2. Materials and Methods

    This study uses the systematic review methodology, which allows researchers to establish the current state of knowledge within a discipline and to identify any potential theoretical gaps and avenues for future research by identifying, evaluating and interpreting all available articles relevant to a particular research question, or topic area or phenomenon of interest [26]. Despite the fact that this methodology was created to review and synthesize studies in the health care domain, it is becoming more and more common in the business and management domain (see for instance [27] on green marketing, and [28] on trade show marketing). The principal concern of a systematic review is to summarize primary empirical evidence on a particular topic area using an unbiased and objective review procedure [29]. In the following sections, the searching process, the article selection criteria, and the data extraction are described in detail.

    Following the systematic literature review procedure [30], five databases were searched, namely EBSCO (Elton B. Stephens. Company, Scholarly Journals), Emerald, Ovid, ProQuest (All databases), Web of Science, using the following terms:

    cause-related marketing * or cause-brand alliance * or charity-linked brand * or product charity bundle * AND experiment * or trial * or study * or questionnaire * or survey *

    The selected databases were chosen based on their significant relevance to business and marketing disciplines. The use of * allows for singular or plural word forms to be identified. A total of 1053 were retrieved from 5 databases. Records gathered from databases may vary due to different specializations of different databases and their relation to the search terms. See Table 1 for more details.

    Table 1. Databases and articles retrieved in initial search.

    Database

    Number of Articles Retrieved

    EBSCO (Scholarly Journals)

    292

    Emerald

    0

    Ovid

    144

    ProQuest (All databases)

    372

    Web of Science

    245

    Total

    1053

    All downloaded records were collated using Endnote 8.0. As multiple databases may include the same journals, duplicate records had to be removed, reducing the number of unique articles to 525. Next, unqualified records including conference papers, dissertations and book sections were removed. Titles and abstracts were then reviewed and irrelevant articles (not mentioning CRM) were excluded, which reduced the number to 364. Records related to CRM, not in English, reviews and conceptual papers, case studies, qualitative studies using interview and quantitative research using questionnaire or survey were excluded, leaving 130 experimental studies. The studies varied widely in the measurement of how consumers react to the CRM campaign, including consumer perception [31], attitude [32], willingness to pay [33], PI and others. The qualified articles are those that measured PI, which is the immediate determinant of buying behavior [34]. So, the experimental studies not measuring PI were also excluded. A total of 68 qualified articles remained following the exclusion criteria. The review process is summarized in Figure 1.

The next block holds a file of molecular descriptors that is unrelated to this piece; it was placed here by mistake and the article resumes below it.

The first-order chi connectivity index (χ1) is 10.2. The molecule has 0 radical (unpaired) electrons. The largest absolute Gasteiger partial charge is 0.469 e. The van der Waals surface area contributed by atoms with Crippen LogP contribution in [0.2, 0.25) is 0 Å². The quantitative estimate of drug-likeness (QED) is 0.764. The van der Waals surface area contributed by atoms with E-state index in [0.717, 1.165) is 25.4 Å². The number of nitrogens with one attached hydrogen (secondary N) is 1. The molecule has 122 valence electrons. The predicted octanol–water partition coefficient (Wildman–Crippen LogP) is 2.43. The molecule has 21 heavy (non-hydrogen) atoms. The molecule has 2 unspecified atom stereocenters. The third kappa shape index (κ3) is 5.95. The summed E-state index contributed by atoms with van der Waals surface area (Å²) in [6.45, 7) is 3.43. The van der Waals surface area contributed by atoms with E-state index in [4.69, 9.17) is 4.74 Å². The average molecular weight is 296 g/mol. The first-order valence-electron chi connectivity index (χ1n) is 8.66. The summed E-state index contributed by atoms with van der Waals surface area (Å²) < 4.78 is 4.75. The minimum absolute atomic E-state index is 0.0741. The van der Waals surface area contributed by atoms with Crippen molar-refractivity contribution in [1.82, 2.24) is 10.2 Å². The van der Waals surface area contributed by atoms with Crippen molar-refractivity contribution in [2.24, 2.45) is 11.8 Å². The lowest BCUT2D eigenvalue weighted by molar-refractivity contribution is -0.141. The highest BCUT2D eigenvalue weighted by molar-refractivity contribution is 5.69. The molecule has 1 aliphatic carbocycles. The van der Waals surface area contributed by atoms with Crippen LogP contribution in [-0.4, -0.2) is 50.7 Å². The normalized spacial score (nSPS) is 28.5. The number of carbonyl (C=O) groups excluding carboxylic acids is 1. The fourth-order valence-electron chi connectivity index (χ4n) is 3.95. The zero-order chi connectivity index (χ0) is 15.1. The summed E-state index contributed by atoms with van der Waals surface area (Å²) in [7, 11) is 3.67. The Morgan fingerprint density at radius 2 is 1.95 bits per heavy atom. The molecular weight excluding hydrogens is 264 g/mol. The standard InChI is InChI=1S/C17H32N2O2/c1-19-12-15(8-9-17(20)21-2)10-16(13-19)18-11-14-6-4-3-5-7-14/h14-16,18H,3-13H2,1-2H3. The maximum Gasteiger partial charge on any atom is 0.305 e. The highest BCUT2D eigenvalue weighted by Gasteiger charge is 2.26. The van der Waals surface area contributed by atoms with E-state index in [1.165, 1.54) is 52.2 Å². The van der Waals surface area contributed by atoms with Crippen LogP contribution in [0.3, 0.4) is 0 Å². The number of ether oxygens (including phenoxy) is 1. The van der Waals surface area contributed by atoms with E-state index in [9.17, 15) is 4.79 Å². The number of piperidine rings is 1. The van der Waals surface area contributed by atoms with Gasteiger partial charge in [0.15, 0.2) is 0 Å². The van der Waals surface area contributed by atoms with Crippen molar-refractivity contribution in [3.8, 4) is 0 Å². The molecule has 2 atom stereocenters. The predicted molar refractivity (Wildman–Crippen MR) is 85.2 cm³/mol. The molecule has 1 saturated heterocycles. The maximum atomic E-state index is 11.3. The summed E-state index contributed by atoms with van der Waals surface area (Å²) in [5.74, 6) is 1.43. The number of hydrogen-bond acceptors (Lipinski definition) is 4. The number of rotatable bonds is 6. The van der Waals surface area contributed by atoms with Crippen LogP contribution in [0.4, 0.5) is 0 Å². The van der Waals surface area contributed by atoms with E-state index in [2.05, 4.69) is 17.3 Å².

The following data were extracted and analyzed from the included papers:

    1. Study characteristics, including experiment locations, theory used, sample size, etc.
    2. Experiment conditions, including product types, whether the company/brand is fictitious, the social causes, and the donation size.
    3. Experimental variables, including all kinds of independent variables (the determinants of PI, such as brand awareness, company motivation, message framing, etc.), dependent variables (other than PI), any moderators/mediators (if any), as well as the effects on PI.

    All data were extracted from the include studies by the lead author and a random 10% of the papers were again extracted by the second author. The final data were then compared and cross-checked to ensure reliability. Discrepancies were minor and were resolved by discussing with the third author.

    Sustainability 12 09609 g001 550

    Figure 1. Flowchart of the literature exclusion process.

    This entry is adapted from 10.3390/su12229609